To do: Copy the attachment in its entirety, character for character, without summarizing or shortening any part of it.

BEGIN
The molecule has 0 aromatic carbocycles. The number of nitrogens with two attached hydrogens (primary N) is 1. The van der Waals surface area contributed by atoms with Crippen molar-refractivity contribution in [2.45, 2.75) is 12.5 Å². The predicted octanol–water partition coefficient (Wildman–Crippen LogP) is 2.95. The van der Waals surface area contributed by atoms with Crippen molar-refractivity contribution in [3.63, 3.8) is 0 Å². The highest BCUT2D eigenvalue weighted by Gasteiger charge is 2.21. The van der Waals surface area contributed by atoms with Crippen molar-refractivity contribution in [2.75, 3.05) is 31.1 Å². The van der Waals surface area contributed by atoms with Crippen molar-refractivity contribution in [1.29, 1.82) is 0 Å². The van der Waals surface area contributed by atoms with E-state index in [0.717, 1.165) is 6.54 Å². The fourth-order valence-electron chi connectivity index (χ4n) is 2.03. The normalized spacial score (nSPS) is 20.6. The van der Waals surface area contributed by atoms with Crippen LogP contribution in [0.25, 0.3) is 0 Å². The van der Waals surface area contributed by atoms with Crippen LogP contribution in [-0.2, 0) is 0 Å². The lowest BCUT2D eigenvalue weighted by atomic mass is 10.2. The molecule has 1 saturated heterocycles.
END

The molecule has 0 aromatic carbocycles. The number of nitrogens with two attached hydrogens (primary N) is 1. The van der Waals surface area contributed by atoms with Crippen molar-refractivity contribution in [2.45, 2.75) is 12.5 Å². The predicted octanol–water partition coefficient (Wildman–Crippen LogP) is 2.95. The van der Waals surface area contributed by atoms with Crippen molar-refractivity contribution in [3.63, 3.8) is 0 Å². The highest BCUT2D eigenvalue weighted by Gasteiger charge is 2.21. The van der Waals surface area contributed by atoms with Crippen molar-refractivity contribution in [2.75, 3.05) is 31.1 Å². The van der Waals surface area contributed by atoms with Crippen molar-refractivity contribution in [1.29, 1.82) is 0 Å². The van der Waals surface area contributed by atoms with E-state index in [0.717, 1.165) is 6.54 Å². The fourth-order valence-electron chi connectivity index (χ4n) is 2.03. The normalized spacial score (nSPS) is 20.6. The van der Waals surface area contributed by atoms with Crippen LogP contribution in [0.25, 0.3) is 0 Å². The van der Waals surface area contributed by atoms with Crippen LogP contribution in [-0.2, 0) is 0 Å². The lowest BCUT2D eigenvalue weighted by atomic mass is 10.2. The molecule has 1 saturated heterocycles.